When Tsar Boris died unexpectedly, the deportation attempts ended. The Jewish people of Bulgaria continued to suffer under anti-Semitic laws. Yet when World War II ended, Bulgaria’s Jewish population was larger, by some 2,000 people, than it had been at the beginning. Bulgaria was the only country where the Jewish population increased under Nazi rule.
Father Aleksey and Tatyana Glagolev of Kyev
Father Aleksey Glagolev’s father taught Jewish Studies at the seminary in Kyev, and there were Jews in his extended family. His brother’s wife was Mariya Yegorycheva; Mariya’s brother’s wife was Izabella Mirkina, a Jewish woman. If he had done nothing else, the fact that his family loved Jewish people was enough to make the Nazi authorities suspicious of him. But there was more. According to journalist Sergei Kokurin, “He was the only priest in Kyev that refused in April 1942 to hold a church service to celebrate Hitler’s birthday.”
Mariya was hiding Izabella in her home, but that had become too dangerous. She asked Father Aleksey and his wife Tatyana to help. Tatyana took her identity card and put Izabella’s picture on it. Then she gave Izabella the altered ID and her baptismal certificate, and sent her to stay in a rural village with some people she knew. Izabella was safe for a time, but Tatyana was in terrible danger. When the Gestapo demanded to see her papers, she had nothing. Somehow, other people persuaded the Gestapo agents that she was who she said she was, and they left her alone.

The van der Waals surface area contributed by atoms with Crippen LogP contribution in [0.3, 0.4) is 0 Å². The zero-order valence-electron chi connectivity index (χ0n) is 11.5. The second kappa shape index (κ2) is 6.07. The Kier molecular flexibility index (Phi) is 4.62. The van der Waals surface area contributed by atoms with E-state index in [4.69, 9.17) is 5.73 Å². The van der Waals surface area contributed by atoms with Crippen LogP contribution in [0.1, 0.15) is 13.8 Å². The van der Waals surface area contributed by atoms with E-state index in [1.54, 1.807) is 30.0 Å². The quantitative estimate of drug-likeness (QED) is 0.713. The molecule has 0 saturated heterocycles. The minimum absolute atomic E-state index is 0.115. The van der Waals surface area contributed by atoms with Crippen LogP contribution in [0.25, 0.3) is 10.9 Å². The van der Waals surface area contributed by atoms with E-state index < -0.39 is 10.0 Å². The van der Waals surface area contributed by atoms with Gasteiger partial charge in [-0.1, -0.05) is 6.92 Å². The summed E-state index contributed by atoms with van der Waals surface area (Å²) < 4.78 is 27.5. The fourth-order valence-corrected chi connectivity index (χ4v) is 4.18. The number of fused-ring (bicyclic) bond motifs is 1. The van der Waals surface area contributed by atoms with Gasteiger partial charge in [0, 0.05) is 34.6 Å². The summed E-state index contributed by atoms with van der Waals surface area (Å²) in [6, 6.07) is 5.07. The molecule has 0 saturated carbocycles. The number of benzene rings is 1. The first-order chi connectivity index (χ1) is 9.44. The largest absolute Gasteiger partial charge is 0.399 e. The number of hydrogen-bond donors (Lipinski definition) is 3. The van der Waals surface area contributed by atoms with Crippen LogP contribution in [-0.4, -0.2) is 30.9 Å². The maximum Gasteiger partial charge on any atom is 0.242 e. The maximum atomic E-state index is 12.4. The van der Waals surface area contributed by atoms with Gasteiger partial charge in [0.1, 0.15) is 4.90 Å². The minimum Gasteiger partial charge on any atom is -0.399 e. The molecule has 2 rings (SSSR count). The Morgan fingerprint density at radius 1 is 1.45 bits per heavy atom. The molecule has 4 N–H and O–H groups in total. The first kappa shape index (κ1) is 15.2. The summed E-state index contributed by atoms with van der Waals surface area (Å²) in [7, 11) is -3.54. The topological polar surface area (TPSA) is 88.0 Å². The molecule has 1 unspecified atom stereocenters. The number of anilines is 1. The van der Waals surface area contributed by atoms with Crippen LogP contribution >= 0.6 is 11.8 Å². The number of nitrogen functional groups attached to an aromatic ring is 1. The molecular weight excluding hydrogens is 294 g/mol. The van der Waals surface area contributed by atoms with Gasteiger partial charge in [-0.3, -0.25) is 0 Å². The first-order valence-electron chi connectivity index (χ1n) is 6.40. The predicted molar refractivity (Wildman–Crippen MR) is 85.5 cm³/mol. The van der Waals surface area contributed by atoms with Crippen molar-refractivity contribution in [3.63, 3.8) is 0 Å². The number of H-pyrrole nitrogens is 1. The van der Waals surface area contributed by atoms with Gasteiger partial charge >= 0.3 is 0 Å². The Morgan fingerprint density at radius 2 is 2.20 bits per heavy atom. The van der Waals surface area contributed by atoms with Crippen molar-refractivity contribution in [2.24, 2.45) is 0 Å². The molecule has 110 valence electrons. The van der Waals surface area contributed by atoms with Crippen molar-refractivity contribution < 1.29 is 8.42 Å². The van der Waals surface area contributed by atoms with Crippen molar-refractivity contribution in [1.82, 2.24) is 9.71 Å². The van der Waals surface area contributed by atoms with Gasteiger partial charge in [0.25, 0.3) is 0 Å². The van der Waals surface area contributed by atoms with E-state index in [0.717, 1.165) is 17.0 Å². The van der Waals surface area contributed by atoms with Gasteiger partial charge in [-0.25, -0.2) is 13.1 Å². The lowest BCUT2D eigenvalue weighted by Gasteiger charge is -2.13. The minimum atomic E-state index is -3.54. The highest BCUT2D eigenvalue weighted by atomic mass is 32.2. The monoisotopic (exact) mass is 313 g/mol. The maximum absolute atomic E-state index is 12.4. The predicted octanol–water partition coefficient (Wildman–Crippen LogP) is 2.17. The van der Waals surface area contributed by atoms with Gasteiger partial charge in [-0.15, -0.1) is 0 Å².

Eventually, Nazi authorities became suspicious of Izabella, and she fled back to Kyiv. The Glagolev’s took her and her daughter into their home. “What kind of Christians would we be,” Father Aleksey said, “if we refused this poor woman, who was reaching out to us and pleading for help?”
Father Aleksey and Tatyana hid other Jews as well, providing false baptismal certificates and finding them places to live. Their teenaged children, Nicolay and and Magdalina, helped in every way possible. They did this, knowing that the penalty if they were caught was death.
How to love strangers: Lessons in philoxenia: Philoxenia, the love of strangers, can be difficult. But that doesn’t make it optional. It just means we have to work at it.
Silent as a Stone: Mother Maria of Paris and the Trash Can Rescue: This lovely picture book by Jim Forest shares one story from the life of Mother Maria. It includes information about her life at the end of the book.
Passage to Freedom: The Sugihara Story: Chiune Sugihara is already venerated by many Orthodox Christians for his humility and heroism during World War II. His commitment to using whatever powers he had to save others comes through in this story.